… I say this because even though the trial judge was satisfied Mr. Durocher was the author of the messages, he did not give the messages any weight in deciding guilt or innocence. To repeat, he said, “I believe that Mr. Durocher did send messages, but they don’t add to the allegation of the specific sexual assault” (emphasis added). The trial judge’s decision came down to the credibility of L.A. He explained why he found her credible and, in the end, was satisfied beyond a reasonable doubt that Mr. Durocher had committed the offences with which he stood charged.
The appellant also challenged the authenticity of the messages, which requires resort to the Canada Evidence Act (“CEA”) and the common law. Authenticity, to put it simply, refers to whether the document is what it purports to be. The CEA is particularly engaged because the messages are electronic documents:
Authentication of electronic documents
31.1 Any person seeking to admit an electronic document as evidence has the burden of proving its authenticity by evidence capable of supporting a finding that the electronic document is that which it is purported to be.
And under the CEA, it is merely a threshold question as the ultimate issue has to be determined at the end of the day with the benefit of all the relevant evidence:
 That said, authentication does not necessarily mean the document is genuine: “That is a question of weight for the fact-finder which often turns on determinations of credibility” (citations omitted, Ball at para 70). Evidence can be authenticated even where there is a contest over whether it is what it purports to be. As Professor David Paciocco (as he then was) explained in his article cited above, “Proof and Progress: Coping with the Law of Evidence in a Technological Age” (December 2013) 11 Can J L & Tech 181 [“Proof and Progress”], this is not because the law is interested in false documentation (at 197):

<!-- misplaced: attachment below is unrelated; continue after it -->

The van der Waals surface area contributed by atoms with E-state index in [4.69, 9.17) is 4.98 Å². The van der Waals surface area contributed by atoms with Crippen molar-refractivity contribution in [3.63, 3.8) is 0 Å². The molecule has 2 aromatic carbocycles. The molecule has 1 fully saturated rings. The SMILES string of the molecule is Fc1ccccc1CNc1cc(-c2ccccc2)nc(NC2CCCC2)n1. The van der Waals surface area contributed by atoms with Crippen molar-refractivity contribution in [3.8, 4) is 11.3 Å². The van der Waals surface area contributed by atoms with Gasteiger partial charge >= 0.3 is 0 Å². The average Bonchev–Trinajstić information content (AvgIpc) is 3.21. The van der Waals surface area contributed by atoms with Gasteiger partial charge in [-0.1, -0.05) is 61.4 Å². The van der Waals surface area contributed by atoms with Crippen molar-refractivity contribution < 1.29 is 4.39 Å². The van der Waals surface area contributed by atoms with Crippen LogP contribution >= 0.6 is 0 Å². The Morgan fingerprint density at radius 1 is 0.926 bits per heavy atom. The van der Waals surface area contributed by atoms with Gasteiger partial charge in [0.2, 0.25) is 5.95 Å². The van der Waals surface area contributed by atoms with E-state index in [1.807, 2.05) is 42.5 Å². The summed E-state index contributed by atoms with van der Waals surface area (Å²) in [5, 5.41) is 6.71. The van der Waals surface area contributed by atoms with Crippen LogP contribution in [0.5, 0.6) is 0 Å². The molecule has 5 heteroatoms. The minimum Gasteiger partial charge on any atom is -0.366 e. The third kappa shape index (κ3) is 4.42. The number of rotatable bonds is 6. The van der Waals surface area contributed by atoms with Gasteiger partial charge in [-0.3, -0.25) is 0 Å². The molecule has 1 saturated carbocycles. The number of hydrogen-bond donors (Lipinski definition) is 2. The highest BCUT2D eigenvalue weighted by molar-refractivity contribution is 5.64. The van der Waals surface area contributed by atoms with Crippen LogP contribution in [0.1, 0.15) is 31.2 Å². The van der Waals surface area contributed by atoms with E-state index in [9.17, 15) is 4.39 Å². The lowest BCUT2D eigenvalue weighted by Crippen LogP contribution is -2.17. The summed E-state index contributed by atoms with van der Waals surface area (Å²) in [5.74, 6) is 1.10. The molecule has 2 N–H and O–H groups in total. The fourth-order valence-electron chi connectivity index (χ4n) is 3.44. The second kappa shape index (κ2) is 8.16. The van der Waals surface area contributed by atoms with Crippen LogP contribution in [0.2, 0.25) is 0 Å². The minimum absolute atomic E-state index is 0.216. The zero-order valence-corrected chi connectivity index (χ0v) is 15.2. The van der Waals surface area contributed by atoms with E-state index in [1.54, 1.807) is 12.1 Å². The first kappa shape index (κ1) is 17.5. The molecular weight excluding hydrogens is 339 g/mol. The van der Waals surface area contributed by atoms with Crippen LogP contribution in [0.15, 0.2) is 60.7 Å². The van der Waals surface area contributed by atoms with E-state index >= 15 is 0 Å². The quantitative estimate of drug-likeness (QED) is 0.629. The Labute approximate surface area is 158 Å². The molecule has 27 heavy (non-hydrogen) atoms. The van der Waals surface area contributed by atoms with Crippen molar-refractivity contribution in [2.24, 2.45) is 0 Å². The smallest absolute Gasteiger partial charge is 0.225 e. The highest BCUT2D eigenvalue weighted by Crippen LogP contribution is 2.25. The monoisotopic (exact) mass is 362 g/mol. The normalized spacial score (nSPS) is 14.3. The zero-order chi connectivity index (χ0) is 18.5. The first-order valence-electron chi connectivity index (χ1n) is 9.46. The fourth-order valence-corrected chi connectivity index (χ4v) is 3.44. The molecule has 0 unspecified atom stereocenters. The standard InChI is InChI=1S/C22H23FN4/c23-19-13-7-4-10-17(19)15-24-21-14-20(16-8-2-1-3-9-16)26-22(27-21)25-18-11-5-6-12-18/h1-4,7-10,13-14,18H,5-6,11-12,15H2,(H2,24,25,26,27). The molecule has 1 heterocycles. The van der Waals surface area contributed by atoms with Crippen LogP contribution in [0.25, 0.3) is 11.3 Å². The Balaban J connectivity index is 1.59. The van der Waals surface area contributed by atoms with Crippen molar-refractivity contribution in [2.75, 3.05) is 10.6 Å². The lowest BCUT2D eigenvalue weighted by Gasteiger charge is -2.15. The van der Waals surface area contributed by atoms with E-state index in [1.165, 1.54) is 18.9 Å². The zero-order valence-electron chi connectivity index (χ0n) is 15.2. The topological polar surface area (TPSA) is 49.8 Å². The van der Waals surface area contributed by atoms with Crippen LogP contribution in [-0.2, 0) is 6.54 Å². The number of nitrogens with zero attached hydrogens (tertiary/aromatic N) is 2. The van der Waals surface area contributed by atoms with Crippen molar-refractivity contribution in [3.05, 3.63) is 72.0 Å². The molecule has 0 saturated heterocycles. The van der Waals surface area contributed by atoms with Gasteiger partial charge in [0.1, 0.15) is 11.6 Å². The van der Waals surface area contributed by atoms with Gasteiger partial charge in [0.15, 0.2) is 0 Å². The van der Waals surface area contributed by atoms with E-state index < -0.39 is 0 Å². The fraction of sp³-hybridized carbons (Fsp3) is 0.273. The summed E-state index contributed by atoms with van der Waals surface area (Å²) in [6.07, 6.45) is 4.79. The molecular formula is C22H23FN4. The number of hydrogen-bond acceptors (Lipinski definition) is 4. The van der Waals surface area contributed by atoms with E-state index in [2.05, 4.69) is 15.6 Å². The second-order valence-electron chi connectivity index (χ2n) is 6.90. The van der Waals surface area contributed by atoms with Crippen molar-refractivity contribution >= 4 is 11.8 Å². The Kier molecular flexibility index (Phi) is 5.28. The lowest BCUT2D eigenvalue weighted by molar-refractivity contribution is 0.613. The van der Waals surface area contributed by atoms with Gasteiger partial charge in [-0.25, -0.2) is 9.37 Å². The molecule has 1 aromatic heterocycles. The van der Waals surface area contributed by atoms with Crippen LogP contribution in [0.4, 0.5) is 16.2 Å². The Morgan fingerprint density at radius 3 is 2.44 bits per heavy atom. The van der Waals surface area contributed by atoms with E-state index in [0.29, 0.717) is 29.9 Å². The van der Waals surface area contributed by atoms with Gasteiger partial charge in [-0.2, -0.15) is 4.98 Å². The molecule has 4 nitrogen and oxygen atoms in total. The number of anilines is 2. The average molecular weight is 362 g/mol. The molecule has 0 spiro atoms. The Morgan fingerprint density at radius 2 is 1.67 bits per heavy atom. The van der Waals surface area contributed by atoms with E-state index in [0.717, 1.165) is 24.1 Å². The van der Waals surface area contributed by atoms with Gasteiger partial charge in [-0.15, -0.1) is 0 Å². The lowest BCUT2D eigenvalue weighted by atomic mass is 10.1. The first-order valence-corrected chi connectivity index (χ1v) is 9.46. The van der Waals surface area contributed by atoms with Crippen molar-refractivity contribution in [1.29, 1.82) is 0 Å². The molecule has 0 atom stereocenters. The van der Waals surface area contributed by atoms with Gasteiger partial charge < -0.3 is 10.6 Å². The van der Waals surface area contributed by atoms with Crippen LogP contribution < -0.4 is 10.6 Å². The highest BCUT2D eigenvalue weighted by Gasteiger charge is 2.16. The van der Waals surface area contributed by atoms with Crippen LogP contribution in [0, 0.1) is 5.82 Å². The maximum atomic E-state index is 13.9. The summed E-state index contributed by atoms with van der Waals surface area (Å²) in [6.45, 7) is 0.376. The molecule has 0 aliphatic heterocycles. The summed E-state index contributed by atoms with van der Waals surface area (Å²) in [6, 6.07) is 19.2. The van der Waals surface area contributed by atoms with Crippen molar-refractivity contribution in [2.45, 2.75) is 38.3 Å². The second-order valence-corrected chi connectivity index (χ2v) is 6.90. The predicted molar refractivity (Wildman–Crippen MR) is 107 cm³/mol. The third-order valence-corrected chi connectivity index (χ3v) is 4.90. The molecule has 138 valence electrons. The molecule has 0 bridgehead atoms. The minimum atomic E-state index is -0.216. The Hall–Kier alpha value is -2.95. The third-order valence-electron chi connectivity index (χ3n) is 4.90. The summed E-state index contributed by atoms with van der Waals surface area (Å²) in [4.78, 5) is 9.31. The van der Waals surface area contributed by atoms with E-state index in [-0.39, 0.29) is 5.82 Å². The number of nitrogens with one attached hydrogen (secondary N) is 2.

It is simply that the law prefers to see disputes about authenticity resolved at the end of a case, not at the admissibility stage. Disputes over authenticity tend to turn on credibility, and credibility is best judged at the end of the case in the context of all of the evidence. “Authentication” for the purposes of admissibility is therefore nothing more than a threshold test requiring that there be some basis for leaving the evidence to the fact finder for ultimate evaluation. In R. v. Butler, [2009 ABQB 97] 2009 CarswellAlta 1825,  A.J. No. 1242 (Alta. Q.B.), for example, the Court recognized where there was a live issue about whether the accused generated the Facebook entries in question that would be for the jury to decide.
The Court of Appeal also noted that authentication and authorship are two different, but interconnected, questions and each must be resolved. The Court of Appeal, at paragraph 85, quoted from Graham Underwood and Jonathan Penner, Electronic Evidence in Canada, loose-leaf (Rel 1, 2016) vol 1 (Toronto: Thomson Reuters, 2010):
It is also important to note that establishing the authenticity of an electronic document is not necessarily synonymous with demonstrating its authorship. The relationship between authenticity and authorship for electronic documents is not reciprocal; demonstrating authorship is sufficient to establish authenticity, but establishing authenticity of an electronic document does not necessarily provide strong evidence of authorship.
At the end of the day, the burden for authentication is relatively light. Though neither party before the court nor the trial judge referred to the CEA, there was sufficient evidence to establish that authenticity and authorship. The Court of Appeal noted that the complainant testified to the following, all of which was largely unchallenged by the defence:
(a) she was his Facebook friend;
(b) she described the content of Mr. Durocher’s home page as containing his name in bold and underlined lettering;
(c) the responses to her messages bore her name;
(d) she identified the messages she had sent in response and her responses bore her name;
(e) the messages from the sender contained sexual content with an invitation for sexual activity;
(f) she was able to access the messages from her smart phone;
(g) the sender used the word tatanka that, in the Dakota language, means buffalo;
(h) the messages received by L.A. were contemporaneous with the alleged assaults; and
(i) some of L.A.’s messages, in the chain of messages, were met by a further message from the sender.
Though the Court of Appeal would have preferred that the judge had held a voir dire on this question, the low barrier of section 31.1 of the CEA was easily passed. In paragraph 96, the Court of Appeal noted:
However, bearing in mind the low bar attached to s. 31.1, the functional approach adopted by the courts with regard to its application, the presumption of integrity under the CEA and the fact the trial judge ultimately found Mr. Durocher was the author of the Facebook messages, I am satisfied that the evidence adduced by the Crown was capable of authenticating the Facebook messages.